Villains are a complicated sort of character. Done right, they can make your reader feel genuine anger or resentment at them for foiling the protagonist’s hopes and dreams. Done really right, they can become worthwhile characters with following all of their own. In a discussion with a friend some time ago about our favorite villains, I realized there are certain characteristics that make a more well-formed bad guy. Rules of villainy, if you will, that often are the difference between someone the readers feel genuine emotion toward and someone is just a prop to move the plot along. I put together a list of things to make myself run through when creating my villains, and I thought I’d go ahead and share it with all of you.
1. Real Villains Have Real Motivations
I think sociopath/psychopath is one of the most overused and absolute worst models to use for a villain. Evil for the sake of evil is just so unrealistic. In the real world people do bad things, sure, but they do them because they have a reason. Greed, anger, jealousy, fear, love, revenge; all of these can lead people down to path toward committing atrocious acts.
When creating a villain, really take the time to ask yourself why this person is a bastard. What do they want? Maybe they want power, but still ask why. What about them or their life is so compelling that they’re willing to kill or subjugate innocent people to achieve that level of power? The deep you get, the more you understand your villain, the better crafted they’ll be. Find the thing that drives them, the thing that makes them choose evil, because it is a choice.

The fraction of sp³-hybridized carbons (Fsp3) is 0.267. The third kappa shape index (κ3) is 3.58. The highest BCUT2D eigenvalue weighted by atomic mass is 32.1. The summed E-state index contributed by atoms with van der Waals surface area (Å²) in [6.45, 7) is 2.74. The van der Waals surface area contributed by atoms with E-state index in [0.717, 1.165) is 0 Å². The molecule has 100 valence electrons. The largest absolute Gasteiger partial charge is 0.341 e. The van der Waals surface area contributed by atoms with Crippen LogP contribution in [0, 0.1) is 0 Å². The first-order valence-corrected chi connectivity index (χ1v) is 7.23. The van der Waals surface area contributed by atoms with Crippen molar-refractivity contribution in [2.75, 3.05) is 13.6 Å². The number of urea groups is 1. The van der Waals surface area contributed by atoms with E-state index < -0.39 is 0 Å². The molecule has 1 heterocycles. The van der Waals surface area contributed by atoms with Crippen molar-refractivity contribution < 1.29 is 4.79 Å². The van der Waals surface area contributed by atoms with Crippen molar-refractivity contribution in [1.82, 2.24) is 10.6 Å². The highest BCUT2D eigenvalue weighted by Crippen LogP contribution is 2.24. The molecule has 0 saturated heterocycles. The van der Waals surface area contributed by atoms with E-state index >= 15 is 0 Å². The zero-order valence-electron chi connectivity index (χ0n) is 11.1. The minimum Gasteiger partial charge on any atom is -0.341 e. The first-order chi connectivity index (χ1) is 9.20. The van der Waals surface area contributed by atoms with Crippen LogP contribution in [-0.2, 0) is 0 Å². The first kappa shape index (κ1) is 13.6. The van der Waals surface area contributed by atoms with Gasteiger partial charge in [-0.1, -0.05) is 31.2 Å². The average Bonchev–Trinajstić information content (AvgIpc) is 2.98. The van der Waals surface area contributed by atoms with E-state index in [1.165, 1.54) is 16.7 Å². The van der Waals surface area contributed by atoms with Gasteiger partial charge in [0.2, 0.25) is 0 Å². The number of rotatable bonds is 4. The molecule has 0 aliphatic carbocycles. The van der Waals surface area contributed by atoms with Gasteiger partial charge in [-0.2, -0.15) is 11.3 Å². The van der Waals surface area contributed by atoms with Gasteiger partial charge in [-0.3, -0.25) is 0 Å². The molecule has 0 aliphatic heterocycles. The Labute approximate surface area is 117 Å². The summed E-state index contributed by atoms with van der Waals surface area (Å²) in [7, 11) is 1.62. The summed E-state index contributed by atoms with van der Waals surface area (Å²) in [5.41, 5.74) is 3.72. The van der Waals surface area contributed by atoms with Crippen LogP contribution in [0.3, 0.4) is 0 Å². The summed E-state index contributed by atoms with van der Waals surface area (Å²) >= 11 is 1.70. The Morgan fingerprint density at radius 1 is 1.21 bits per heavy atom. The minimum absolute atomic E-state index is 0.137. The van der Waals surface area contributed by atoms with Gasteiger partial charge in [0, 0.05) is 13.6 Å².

Favorite Example: Johnny Marcone – Dresden Files. (Minor spoilers from Book 1) The leader of Chicago’s underworld, he runs things with brutal, ruthless efficiency that includes severe punishment for his people killing innocent bystanders. The reason he rose through the ranks and imposed his will so forcefully is that when he was starting out he was in a gunfight that killed a child. The guilt from that drove him to amass power and create an empire where such mistakes wouldn’t happen again.
2. Villains Can Be Broken
One of my biggest red flags of badness in a series is if the protagonist is super-kick-ass-awesome right out of the gates. That’s what we in the Tabletop RP world call a broken character, one who is too powerful to be provided with reasonable challenges in the course of their adventures. Except under very rare and skillfully handled conditions, protagonists shouldn’t be broken. The more room they have to grow, the better the journey for the reader.